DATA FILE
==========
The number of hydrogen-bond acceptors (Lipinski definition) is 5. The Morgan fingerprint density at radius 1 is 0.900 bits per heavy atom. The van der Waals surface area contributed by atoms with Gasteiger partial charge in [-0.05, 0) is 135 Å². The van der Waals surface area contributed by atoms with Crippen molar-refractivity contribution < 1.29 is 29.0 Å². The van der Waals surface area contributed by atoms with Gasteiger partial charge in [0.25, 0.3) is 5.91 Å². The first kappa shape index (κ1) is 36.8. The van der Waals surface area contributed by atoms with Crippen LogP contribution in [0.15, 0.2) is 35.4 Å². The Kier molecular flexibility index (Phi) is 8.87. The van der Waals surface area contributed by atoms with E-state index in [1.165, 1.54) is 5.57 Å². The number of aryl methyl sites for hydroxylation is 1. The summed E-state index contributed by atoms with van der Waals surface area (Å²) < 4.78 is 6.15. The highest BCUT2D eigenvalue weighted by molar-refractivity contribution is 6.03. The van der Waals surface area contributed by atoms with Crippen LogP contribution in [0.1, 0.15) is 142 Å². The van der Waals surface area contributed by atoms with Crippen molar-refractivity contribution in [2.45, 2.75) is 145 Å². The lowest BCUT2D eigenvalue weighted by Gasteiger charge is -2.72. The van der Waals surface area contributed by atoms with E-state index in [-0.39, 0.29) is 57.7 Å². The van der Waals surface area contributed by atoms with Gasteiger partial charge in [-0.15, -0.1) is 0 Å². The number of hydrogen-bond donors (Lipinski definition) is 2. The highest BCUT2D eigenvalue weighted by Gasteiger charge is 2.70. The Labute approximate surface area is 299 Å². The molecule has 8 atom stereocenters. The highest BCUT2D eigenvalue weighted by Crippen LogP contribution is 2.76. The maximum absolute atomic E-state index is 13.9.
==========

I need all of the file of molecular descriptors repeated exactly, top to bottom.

The number of hydrogen-bond acceptors (Lipinski definition) is 5. The Morgan fingerprint density at radius 1 is 0.900 bits per heavy atom. The van der Waals surface area contributed by atoms with Gasteiger partial charge in [-0.05, 0) is 135 Å². The van der Waals surface area contributed by atoms with Crippen molar-refractivity contribution < 1.29 is 29.0 Å². The van der Waals surface area contributed by atoms with Gasteiger partial charge in [0.25, 0.3) is 5.91 Å². The first kappa shape index (κ1) is 36.8. The van der Waals surface area contributed by atoms with Crippen LogP contribution in [0.15, 0.2) is 35.4 Å². The Kier molecular flexibility index (Phi) is 8.87. The van der Waals surface area contributed by atoms with E-state index in [1.165, 1.54) is 5.57 Å². The number of aryl methyl sites for hydroxylation is 1. The summed E-state index contributed by atoms with van der Waals surface area (Å²) < 4.78 is 6.15. The highest BCUT2D eigenvalue weighted by molar-refractivity contribution is 6.03. The van der Waals surface area contributed by atoms with Crippen LogP contribution in [0.1, 0.15) is 142 Å². The van der Waals surface area contributed by atoms with Crippen molar-refractivity contribution in [2.45, 2.75) is 145 Å². The lowest BCUT2D eigenvalue weighted by Gasteiger charge is -2.72. The van der Waals surface area contributed by atoms with E-state index in [-0.39, 0.29) is 57.7 Å². The van der Waals surface area contributed by atoms with Gasteiger partial charge in [-0.15, -0.1) is 0 Å². The number of hydrogen-bond donors (Lipinski definition) is 2. The highest BCUT2D eigenvalue weighted by Gasteiger charge is 2.70. The Labute approximate surface area is 299 Å². The molecule has 8 atom stereocenters. The highest BCUT2D eigenvalue weighted by Crippen LogP contribution is 2.76. The maximum absolute atomic E-state index is 13.9.